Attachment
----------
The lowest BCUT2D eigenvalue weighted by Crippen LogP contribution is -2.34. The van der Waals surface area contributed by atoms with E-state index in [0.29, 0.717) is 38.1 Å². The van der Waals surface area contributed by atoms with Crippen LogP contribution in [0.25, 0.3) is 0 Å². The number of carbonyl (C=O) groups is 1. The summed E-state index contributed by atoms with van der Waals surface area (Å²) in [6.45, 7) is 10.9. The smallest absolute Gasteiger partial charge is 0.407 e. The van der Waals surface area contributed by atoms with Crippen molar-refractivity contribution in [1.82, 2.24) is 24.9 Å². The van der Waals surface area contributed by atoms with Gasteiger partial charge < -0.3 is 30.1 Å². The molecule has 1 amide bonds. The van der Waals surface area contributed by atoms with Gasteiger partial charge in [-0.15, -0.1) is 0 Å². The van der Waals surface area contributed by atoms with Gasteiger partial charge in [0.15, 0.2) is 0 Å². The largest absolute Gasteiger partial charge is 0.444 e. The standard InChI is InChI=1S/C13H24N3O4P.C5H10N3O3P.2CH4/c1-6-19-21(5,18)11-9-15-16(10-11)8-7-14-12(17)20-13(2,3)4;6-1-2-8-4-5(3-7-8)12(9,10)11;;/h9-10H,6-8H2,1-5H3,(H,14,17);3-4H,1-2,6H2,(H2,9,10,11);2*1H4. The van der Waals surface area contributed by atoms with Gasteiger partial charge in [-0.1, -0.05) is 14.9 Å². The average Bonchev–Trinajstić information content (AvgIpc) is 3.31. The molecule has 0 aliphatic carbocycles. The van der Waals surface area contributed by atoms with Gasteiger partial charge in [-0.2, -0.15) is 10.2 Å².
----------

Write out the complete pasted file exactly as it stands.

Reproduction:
The lowest BCUT2D eigenvalue weighted by Crippen LogP contribution is -2.34. The van der Waals surface area contributed by atoms with E-state index in [0.29, 0.717) is 38.1 Å². The van der Waals surface area contributed by atoms with Crippen LogP contribution in [0.25, 0.3) is 0 Å². The number of carbonyl (C=O) groups is 1. The summed E-state index contributed by atoms with van der Waals surface area (Å²) in [6.45, 7) is 10.9. The smallest absolute Gasteiger partial charge is 0.407 e. The van der Waals surface area contributed by atoms with Crippen molar-refractivity contribution in [1.82, 2.24) is 24.9 Å². The van der Waals surface area contributed by atoms with Gasteiger partial charge < -0.3 is 30.1 Å². The molecule has 1 amide bonds. The van der Waals surface area contributed by atoms with Gasteiger partial charge in [-0.15, -0.1) is 0 Å². The van der Waals surface area contributed by atoms with Gasteiger partial charge in [0.15, 0.2) is 0 Å². The largest absolute Gasteiger partial charge is 0.444 e. The standard InChI is InChI=1S/C13H24N3O4P.C5H10N3O3P.2CH4/c1-6-19-21(5,18)11-9-15-16(10-11)8-7-14-12(17)20-13(2,3)4;6-1-2-8-4-5(3-7-8)12(9,10)11;;/h9-10H,6-8H2,1-5H3,(H,14,17);3-4H,1-2,6H2,(H2,9,10,11);2*1H4. The van der Waals surface area contributed by atoms with Gasteiger partial charge in [-0.1, -0.05) is 14.9 Å². The average Bonchev–Trinajstić information content (AvgIpc) is 3.31. The molecule has 0 aliphatic carbocycles. The van der Waals surface area contributed by atoms with Gasteiger partial charge in [-0.2, -0.15) is 10.2 Å².